1. Attorneys make money because you let them. They will ask for a retainer of several thousands of dollars. Many attorneys will not even consider a case unless you can pony up $5,000.00 or more of retainer. Twenty-five hours at $200.00 an hour. They will earn every penny of that. They will give you status updates when there is nothing has changed. They will send emails and make phone calls and draft letters and review your file. And they will dutifully mark the time on their billing software. Question them and the excuse is that "the other attorney is ___________ (fill in the blank)." You see, opposing counsel is responsible for the fees you are being charged.
B. More conflict = More fees. You have gone to see an attorney because there is conflict that you have been unable to settle. If you have one issue, the attorney will make "X" amount of money. If the attorney can convince you that there are other issues, the attorney will make multiples of "X" amount of money. So, in an attempt to get you "what you deserve," the attorney "creates" conflict where none necessarily need exist. Furthermore, "what you deserve" is always something that the other person has- so it is their fault for not giving it to you in the first place. Opposing counsel is the reason you have to pay more.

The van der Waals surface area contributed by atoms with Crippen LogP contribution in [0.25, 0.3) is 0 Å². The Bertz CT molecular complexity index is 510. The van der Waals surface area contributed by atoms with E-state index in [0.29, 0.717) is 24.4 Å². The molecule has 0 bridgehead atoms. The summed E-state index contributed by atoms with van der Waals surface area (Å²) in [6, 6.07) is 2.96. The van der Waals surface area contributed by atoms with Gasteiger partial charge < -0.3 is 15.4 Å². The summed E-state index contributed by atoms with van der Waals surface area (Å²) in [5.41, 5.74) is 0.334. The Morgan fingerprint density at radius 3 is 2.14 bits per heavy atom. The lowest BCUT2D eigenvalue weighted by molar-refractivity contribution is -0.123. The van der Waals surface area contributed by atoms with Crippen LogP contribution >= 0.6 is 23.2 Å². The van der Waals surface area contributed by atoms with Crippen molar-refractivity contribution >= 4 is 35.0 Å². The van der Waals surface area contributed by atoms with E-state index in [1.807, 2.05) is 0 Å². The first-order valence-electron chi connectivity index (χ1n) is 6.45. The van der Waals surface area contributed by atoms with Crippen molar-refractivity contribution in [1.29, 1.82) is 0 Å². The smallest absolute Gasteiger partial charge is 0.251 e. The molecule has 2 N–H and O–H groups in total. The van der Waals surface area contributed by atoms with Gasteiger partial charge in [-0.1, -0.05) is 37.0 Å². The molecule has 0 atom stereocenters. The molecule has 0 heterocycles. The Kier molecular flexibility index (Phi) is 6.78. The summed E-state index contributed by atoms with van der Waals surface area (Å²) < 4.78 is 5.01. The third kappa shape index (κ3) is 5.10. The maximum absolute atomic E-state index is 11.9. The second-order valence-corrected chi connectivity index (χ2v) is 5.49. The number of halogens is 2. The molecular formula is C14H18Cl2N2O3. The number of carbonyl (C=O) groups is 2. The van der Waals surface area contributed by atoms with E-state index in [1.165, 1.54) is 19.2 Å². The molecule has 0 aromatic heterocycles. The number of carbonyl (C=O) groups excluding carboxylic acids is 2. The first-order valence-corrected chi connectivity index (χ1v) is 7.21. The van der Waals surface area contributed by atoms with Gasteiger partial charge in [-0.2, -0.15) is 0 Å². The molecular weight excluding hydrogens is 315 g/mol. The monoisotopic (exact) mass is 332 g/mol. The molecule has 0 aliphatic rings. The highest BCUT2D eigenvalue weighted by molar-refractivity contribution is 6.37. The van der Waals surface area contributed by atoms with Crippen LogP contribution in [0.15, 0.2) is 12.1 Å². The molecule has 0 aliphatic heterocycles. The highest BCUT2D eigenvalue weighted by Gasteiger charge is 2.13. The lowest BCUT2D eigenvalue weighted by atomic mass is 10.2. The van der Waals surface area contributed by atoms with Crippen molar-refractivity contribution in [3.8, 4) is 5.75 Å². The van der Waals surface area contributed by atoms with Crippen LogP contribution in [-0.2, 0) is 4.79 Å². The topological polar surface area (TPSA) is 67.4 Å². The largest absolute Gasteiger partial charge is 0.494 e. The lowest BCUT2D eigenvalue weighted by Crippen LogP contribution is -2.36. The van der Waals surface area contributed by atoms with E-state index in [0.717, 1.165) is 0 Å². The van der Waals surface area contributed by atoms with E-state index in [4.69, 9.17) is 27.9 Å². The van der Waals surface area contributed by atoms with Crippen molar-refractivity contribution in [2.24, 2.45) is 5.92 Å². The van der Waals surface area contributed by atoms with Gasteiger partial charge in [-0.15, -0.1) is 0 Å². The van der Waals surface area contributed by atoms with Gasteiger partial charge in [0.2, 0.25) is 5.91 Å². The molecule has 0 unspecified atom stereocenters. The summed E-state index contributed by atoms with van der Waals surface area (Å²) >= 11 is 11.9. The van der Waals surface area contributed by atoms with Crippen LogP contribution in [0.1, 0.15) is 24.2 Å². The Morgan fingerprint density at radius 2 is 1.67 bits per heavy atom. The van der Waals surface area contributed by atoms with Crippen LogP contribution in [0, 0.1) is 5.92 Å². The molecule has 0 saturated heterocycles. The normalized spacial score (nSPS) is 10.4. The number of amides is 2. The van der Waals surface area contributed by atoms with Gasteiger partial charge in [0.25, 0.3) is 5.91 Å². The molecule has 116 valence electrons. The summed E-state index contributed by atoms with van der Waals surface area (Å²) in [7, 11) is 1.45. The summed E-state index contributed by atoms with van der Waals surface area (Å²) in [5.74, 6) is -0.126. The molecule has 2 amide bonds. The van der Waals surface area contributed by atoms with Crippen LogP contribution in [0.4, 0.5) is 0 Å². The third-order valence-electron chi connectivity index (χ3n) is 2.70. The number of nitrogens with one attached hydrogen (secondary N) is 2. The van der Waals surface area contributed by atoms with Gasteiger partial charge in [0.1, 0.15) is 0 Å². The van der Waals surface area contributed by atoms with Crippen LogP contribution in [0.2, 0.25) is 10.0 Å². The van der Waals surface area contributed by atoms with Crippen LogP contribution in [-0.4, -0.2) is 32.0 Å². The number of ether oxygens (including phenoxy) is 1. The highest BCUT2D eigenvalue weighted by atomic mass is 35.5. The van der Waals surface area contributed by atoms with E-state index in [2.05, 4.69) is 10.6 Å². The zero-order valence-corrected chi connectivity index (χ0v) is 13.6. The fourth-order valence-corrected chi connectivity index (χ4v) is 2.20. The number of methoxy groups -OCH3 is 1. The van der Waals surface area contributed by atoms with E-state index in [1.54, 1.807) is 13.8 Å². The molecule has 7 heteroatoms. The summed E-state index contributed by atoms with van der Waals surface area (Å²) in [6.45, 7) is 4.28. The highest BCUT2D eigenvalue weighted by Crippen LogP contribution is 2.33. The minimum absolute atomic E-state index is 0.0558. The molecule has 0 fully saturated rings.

Let me give you a real-life example from the case files of Christopher B. Enck. I was handling a divorce that could have been very simple. The parties were living apart and most of the marital estate had already been divided. There were a few minor issues that needed to be resolved and I presented the unrepresented spouse with a settlement proposal that was, in my eyes, very reasonable. That spouse decided to hire an attorney- which was their right. The simple litigation was prolonged for more than a year, cost the spouse several thousand dollars and my client several hundred. In the end, we reached an agreement that cost the spouse more than if he had accepted the proposal that I presented earlier.
It is true that my "loyalty" was to my client. It was also true that we discussed the settlement and I told my client that the opportunity existed to possibly receive a better settlement. My inclination is generally to be reasonable in an offer and to reasonably negotiate. It saves time and money if both parties are realistic and meet in the middle, rather than negotiate from extremes and meet in the middle anyway. My client respected that approach and approved of the position.